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Depth matters: effects of precipitation regime on soil microbial activity upon rewetting of a plant-soil system

The ISME Journalvolume 12pages10611071 (2018) | Download Citation


Changes in frequency and amplitude of rain events, that is, precipitation patterns, result in different water conditions with soil depth, and likely affect plant growth and shape plant and soil microbial activity. Here, we used 18O stable isotope probing (SIP) to investigate bacterial and fungal communities that actively grew or not upon rewetting, at three different depths in soil mesocosms previously subjected to frequent or infrequent watering for 12 weeks (equal total water input). Phylogenetic marker genes for bacteria and fungi were sequenced after rewetting, and plant-soil microbial coupling documented by plant 13C-CO2 labeling. Soil depth, rather than precipitation pattern, was most influential in shaping microbial response to rewetting, and had differential effects on active and inactive bacterial and fungal communities. After rewetting, active bacterial communities were less rich, more even and phylogenetically related than the inactive, and reactivated throughout the soil profile. Active fungal communities after rewetting were less abundant and rich than the inactive. The coupling between plants and soil microbes decreased under infrequent watering in the top soil layer. We suggest that differences in fungal and bacterial abundance and relative activity could result in large effects on subsequent soil biogeochemical cycling.

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These authors contributed equally: Ilonka C. Engelhardt, Amy Welty.


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This research was supported by funding from the ANR (project INCITE, ANR-13-JSV7-0004), the European Commission (Career Integration Grant FP7-MC-CIG #618010) and the Conseil Régional de Bourgogne to RB. IE was supported in part by an INRA Ph.D. fellowship (Département Environnement et Agronomie). AG acknowledges support by an SNF grant (31003A_159866). We thank François Nuge and Xavier Buisson for kindly letting us use their soil, Michel Laderach (Dijon Céréales) for providing the seeds, Karine Palavioux, Céline Bernard, Franck Zenk, Damien Gironde, and Noureddine El Mjiyad for help in the greenhouse, Jérôme Fromentin for the ultracentrifuge, Samuel Jacquiod for sharing on functional response groups, Livio Antonielli for bioinformatics discussions, Virginie Bourion for root scans, Florian Bizouard for grinding, Marielle Adrian and Marie-Claire Héloir for the Li-6400, Arnaud Coffin and Marjorie Ubertosi for soil retention data. Matthieu Barret kindly provided the bacterial mock community, assembled within the MetaBAR project funded by the INRA MEM Metaprogramme.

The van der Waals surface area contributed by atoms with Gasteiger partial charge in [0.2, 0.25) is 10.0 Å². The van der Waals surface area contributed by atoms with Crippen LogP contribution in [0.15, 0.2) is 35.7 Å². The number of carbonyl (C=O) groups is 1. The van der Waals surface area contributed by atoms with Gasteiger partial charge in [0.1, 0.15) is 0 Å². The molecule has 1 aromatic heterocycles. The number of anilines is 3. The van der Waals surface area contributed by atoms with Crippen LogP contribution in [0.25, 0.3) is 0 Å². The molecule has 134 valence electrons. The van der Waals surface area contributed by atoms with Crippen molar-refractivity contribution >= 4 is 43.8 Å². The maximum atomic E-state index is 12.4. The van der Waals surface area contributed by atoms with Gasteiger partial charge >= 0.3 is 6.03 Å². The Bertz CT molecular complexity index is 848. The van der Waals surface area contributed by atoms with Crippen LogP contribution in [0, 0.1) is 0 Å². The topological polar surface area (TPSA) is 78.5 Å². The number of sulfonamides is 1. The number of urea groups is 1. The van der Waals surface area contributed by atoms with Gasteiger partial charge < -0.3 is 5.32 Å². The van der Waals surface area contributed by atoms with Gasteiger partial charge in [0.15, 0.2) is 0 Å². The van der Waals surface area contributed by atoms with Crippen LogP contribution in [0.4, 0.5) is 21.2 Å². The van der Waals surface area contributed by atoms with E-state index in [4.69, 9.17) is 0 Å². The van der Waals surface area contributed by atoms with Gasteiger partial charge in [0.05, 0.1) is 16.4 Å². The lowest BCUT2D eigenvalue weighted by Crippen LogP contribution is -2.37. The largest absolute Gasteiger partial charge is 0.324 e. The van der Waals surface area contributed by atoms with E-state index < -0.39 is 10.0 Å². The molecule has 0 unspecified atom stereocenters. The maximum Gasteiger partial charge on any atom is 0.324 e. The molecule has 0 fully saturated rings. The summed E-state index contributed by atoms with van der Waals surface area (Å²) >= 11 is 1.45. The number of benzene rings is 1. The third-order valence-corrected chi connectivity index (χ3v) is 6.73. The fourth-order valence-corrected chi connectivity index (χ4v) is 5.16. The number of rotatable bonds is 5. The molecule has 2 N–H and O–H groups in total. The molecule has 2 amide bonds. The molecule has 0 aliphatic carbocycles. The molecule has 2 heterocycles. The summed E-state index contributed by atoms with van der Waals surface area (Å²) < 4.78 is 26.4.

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Author notes

    • Amy Welty

    Present address: Department of Plant Pathology and Microbiology, Iowa State University, Ames, IA, 50011, USA


  1. Agroécologie, INRA, AgroSup Dijon, Univ. Bourgogne Franche-Comté, F-21000, Dijon, France

    • Ilonka C. Engelhardt
    • , Amy Welty
    • , David Bru
    • , Nadine Rouard
    • , Marie-Christine Breuil
    • , Aymé Spor
    •  & Romain L. Barnard
  2. Lawrence Livermore National Laboratory, 7000 East Avenue, Livermore, CA, 94550, USA

    • Steven J. Blazewicz
  3. Swiss Federal Research Institute WSL, Zuercherstr. 111, 8903, Birmensdorf, Switzerland

    • Arthur Gessler
    •  & Lucía Galiano
  4. Forest History, Physiology and Genetics Research Group, Universidad Politecnica de Madrid, Ciudad Universitaria s/n, 28040, Madrid, Spain

    • José Carlos Miranda


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The authors declare that they have no conflict of interest.

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Correspondence to Romain L. Barnard.

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